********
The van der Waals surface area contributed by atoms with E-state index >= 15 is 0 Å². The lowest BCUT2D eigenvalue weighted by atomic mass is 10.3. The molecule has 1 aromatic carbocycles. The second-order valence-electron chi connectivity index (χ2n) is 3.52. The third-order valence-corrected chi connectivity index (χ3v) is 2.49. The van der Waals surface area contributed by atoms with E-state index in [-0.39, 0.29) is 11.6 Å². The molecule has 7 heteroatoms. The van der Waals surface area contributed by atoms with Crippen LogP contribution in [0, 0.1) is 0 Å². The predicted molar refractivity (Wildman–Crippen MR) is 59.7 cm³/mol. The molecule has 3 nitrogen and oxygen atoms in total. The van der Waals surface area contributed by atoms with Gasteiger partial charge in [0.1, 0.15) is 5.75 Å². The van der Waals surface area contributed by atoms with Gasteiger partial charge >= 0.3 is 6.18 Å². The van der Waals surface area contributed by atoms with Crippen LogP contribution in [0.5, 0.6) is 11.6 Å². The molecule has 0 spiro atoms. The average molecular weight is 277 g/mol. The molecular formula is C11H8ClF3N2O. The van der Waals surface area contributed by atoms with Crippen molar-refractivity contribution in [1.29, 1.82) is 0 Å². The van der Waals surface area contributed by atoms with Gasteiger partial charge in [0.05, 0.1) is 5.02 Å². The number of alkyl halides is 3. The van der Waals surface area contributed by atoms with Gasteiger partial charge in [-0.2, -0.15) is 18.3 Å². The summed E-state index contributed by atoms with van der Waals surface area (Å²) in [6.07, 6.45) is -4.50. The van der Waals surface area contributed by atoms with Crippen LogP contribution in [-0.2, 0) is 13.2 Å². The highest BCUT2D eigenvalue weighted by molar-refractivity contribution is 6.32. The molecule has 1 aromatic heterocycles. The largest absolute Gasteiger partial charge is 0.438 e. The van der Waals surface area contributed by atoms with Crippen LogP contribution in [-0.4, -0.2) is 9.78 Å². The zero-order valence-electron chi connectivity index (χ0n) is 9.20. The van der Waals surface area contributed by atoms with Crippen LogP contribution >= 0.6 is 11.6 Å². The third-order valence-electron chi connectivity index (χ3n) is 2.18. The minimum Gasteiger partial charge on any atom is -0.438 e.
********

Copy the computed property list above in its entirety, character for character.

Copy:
The van der Waals surface area contributed by atoms with E-state index >= 15 is 0 Å². The lowest BCUT2D eigenvalue weighted by atomic mass is 10.3. The molecule has 1 aromatic carbocycles. The second-order valence-electron chi connectivity index (χ2n) is 3.52. The third-order valence-corrected chi connectivity index (χ3v) is 2.49. The van der Waals surface area contributed by atoms with E-state index in [-0.39, 0.29) is 11.6 Å². The molecule has 7 heteroatoms. The van der Waals surface area contributed by atoms with Crippen LogP contribution in [0, 0.1) is 0 Å². The predicted molar refractivity (Wildman–Crippen MR) is 59.7 cm³/mol. The molecule has 3 nitrogen and oxygen atoms in total. The van der Waals surface area contributed by atoms with Gasteiger partial charge in [0.1, 0.15) is 5.75 Å². The van der Waals surface area contributed by atoms with Gasteiger partial charge >= 0.3 is 6.18 Å². The van der Waals surface area contributed by atoms with Crippen LogP contribution in [0.5, 0.6) is 11.6 Å². The molecule has 0 spiro atoms. The average molecular weight is 277 g/mol. The molecular formula is C11H8ClF3N2O. The van der Waals surface area contributed by atoms with Crippen molar-refractivity contribution in [1.29, 1.82) is 0 Å². The van der Waals surface area contributed by atoms with Gasteiger partial charge in [0.05, 0.1) is 5.02 Å². The number of alkyl halides is 3. The van der Waals surface area contributed by atoms with Gasteiger partial charge in [-0.2, -0.15) is 18.3 Å². The summed E-state index contributed by atoms with van der Waals surface area (Å²) in [6.07, 6.45) is -4.50. The van der Waals surface area contributed by atoms with Crippen LogP contribution in [-0.2, 0) is 13.2 Å². The highest BCUT2D eigenvalue weighted by molar-refractivity contribution is 6.32. The molecule has 1 aromatic heterocycles. The largest absolute Gasteiger partial charge is 0.438 e. The van der Waals surface area contributed by atoms with Crippen LogP contribution in [-0.4, -0.2) is 9.78 Å². The zero-order valence-electron chi connectivity index (χ0n) is 9.20. The van der Waals surface area contributed by atoms with Crippen LogP contribution >= 0.6 is 11.6 Å². The third-order valence-electron chi connectivity index (χ3n) is 2.18. The minimum Gasteiger partial charge on any atom is -0.438 e.